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Carole’s Story

The story begins: Friday, the 13th of July, 2012. Thank you so much for stopping by and sharing your thoughts.

I started this page after a life-changing week which resulted in a diagnosis of primary peritoneal carcinomatosis. I’ve heard stories from people who have conquered other hopeless-sounding cancers, and I hope I’m as lucky. Treatment for peritoneal cancer is identical to the treatment for ovarian cancer and many issues are the same.

“Primary peritoneal carcinoma is very uncommon. Primary peritoneal carcinoma usually manifests with abdominal distention and diffuse nonspecific abdominal pain secondary to ascites [fluid in abdomen]. Survival is poor for patients with primary peritoneal carcinoma, with 100% mortality; the median survival reported is 12-25 months, even with extensive surgery and chemotherapy.”
--Medscape reference section, 8/10/2010

“Peritoneal carcinomatosis represents an advanced form of intra-abdominal and pelvic malignant tumors that has been generally associated with a grim prognosis. The peritoneal component of cancer is often the major source of morbidity and mortality. . . .” 
 --Principles of Perioperative Intraperitoneal Chemotherapy for Peritoneal Carcinomatosis, de Bree & Tsiftsis, in Recent Results in Cancer Research, Vol. 169, Springer-Verlag, 2007

“Malignant peritoneal disease in its various forms is a devastating condition for patients who suffer from it and it poses a significant challenge for the clinicians taking care of them. Research efforts in this field have traditionally been scarce under the assumption of a uniformly fatal and hopeless outcome. In the last few decades a renewed interest in peritoneal carcinomatosis and primary peritoneal malignancies has occurred.  Unprecedented favorable results reported with the employment of aggressive cytoreductive surgery combined with perioperative intraperitoneal chemotherapy have catalyzed a change in the conception and treatment alternatives for these diseases. Selected patients can now be offered a curative-intent combination therapy, whereas in the past only the best possible palliation could be considered.” 
--Advances in Peritoneal Surface Oncology, González-Moreno, Ed.

Through Thanksgiving 2013, I was grateful for several months of remission and a benchmark CA 125 blood test (measuring disease in both my peritoneal cancer and in closely related ovarian cancer) still in the normal range--but just barely. I was hoping it would stay there, but the CA 125 reading in December was above the normal range. By March 2014 it was much higher, signifying recurrence: 
  • "High values of CA-125 in a woman who has been treated for ovarian cancer may mean that the cancer has returned. Often the high CA-125 level is found many months before the return of cancer can be found in another way."--WebMD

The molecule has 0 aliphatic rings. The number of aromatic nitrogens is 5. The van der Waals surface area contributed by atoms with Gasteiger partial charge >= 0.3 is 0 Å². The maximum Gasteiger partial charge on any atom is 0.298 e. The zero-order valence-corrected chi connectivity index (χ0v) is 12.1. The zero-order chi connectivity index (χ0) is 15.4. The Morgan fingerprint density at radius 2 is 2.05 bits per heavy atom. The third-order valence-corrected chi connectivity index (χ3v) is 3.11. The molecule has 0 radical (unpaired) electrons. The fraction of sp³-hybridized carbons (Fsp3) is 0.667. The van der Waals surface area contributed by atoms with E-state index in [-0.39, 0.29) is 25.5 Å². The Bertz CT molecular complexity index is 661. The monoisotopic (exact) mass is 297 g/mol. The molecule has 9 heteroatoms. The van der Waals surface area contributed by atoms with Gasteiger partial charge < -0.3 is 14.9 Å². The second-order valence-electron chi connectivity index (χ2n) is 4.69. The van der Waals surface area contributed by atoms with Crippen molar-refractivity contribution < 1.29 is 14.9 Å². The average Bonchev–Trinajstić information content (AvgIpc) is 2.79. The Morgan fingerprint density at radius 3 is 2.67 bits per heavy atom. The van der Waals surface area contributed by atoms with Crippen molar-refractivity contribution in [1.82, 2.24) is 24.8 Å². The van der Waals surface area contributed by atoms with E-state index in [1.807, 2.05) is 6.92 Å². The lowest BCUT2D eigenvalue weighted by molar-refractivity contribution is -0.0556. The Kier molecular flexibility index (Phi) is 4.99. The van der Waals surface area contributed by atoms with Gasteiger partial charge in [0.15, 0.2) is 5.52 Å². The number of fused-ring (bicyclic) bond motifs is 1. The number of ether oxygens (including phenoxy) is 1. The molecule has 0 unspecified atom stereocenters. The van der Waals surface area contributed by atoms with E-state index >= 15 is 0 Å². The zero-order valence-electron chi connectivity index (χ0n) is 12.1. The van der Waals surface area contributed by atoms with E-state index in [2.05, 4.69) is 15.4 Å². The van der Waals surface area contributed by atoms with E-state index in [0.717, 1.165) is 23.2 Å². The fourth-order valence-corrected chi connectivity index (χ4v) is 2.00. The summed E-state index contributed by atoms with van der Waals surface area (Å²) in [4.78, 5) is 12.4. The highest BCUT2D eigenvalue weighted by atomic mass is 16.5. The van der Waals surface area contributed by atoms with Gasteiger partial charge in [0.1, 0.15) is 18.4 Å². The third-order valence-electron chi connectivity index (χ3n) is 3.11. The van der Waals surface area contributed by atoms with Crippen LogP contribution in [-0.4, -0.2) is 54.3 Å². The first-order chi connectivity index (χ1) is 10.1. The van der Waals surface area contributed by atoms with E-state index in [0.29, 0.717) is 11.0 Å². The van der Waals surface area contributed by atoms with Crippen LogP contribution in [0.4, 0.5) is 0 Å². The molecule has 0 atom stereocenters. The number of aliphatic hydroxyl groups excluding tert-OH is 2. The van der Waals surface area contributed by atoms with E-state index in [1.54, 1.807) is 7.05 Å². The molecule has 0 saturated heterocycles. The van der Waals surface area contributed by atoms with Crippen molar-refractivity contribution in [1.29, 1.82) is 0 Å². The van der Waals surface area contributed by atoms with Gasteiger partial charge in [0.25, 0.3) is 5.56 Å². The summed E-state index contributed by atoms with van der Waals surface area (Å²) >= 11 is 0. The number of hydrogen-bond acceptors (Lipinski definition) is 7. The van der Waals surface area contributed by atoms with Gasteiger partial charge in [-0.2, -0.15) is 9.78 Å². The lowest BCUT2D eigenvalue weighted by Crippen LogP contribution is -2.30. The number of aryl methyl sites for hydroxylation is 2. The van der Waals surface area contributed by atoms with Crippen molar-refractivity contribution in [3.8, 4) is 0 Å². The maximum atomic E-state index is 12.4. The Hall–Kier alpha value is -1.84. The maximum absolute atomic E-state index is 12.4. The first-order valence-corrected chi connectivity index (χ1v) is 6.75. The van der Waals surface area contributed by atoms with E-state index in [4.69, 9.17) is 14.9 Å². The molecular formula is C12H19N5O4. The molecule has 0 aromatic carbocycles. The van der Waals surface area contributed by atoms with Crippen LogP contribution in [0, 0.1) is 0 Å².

• "Among patients in complete clinical remission, a progressive low-level increase in serum CA-125 levels is strongly predictive of disease recurrence."--Journal of Clinical Oncology
As of April 2014, with the benchmark CA 125 number at 327, I was back on chemotherapy but still without clinical symptoms. My CA 125 number declined over several months on chemo but never got back to the normal range, although it was close. By fall of 2014, CA 125 was climbing again, vague clinical symptoms emerged, and a PET scan showed numerous new cancerous lesions. So with fingers and toes crossed, it was on to a new chemo drug in November 2014. Unfortunately, that chemo drug was too toxic to continue and ineffective anyway. The next chemo drug was ineffective too. Options seem to be dwindling; but in the spring of 2015 genetic testing of some of the tumors in my abdomen pointed to some drugs which might be more effective. Waiting for the verdict.

As you can see, Doug has not been entirely successful in his efforts to keep me away from internet search results.

Latest Journal Update

More good news/bad news.


The good news is, I'll be able to see every single Wimbledon match, beginning to end. The bad news is, I'll be seeing them from my bed in Diamond Bell Ranch instead of from a riverboat cabin on the Danube, Main, & Rhine.

We decided several days ago that I am clearly too sick to travel. Was hoping that chemo scheduled for today would deliver another blow to the nasties in my abdomen--but more bad news. I'm too sick for chemo. What a shock to hear, "your renal function is failing fast." I'm severely dehydrated & other blood values are bad. "If we were to give you chemo now, it could kill you faster than your cancer will kill you." So the plan is for hydration today, hydration tomorrow, hydration forever. (Well, no. Chemo Thursday if I'm well enough.)

One bright little note: CA 125 is down somewhat on the very tough Abraxane, to 2,514 after just one infusion. Still higher than at diagnosis; but hey, we'll take it, right?

Comments

5 Comments

Verlin Tolk
By Verlin
Sorry the trip is off for now - I was looking forward to pictures! So hydrate, hydrate - does wine count? We'll be saying a prayer for more improved numbers and some good news in your next post!
Lynn Oberg
By Lynn Oberg — last edited
God Bless you Carol! My prayers are being said for you daily. You are an inspiration to all!!
Jaymie Cutting
By Jaymie Cutting
continued prayers for you, sweet lady!
Judy Meyer
By Judy Meyer
I know we were all rooting for you. Sorry you won't be able to go on your trip this time, but surely hope it's just postponed .
Cindy Forrester
By Cindy Forrester
And I had just thought about you this morning and assumed you were leaving on your trip today:( Continued prayers...hopefully you will be hydrated enough for chemo on Thursday.
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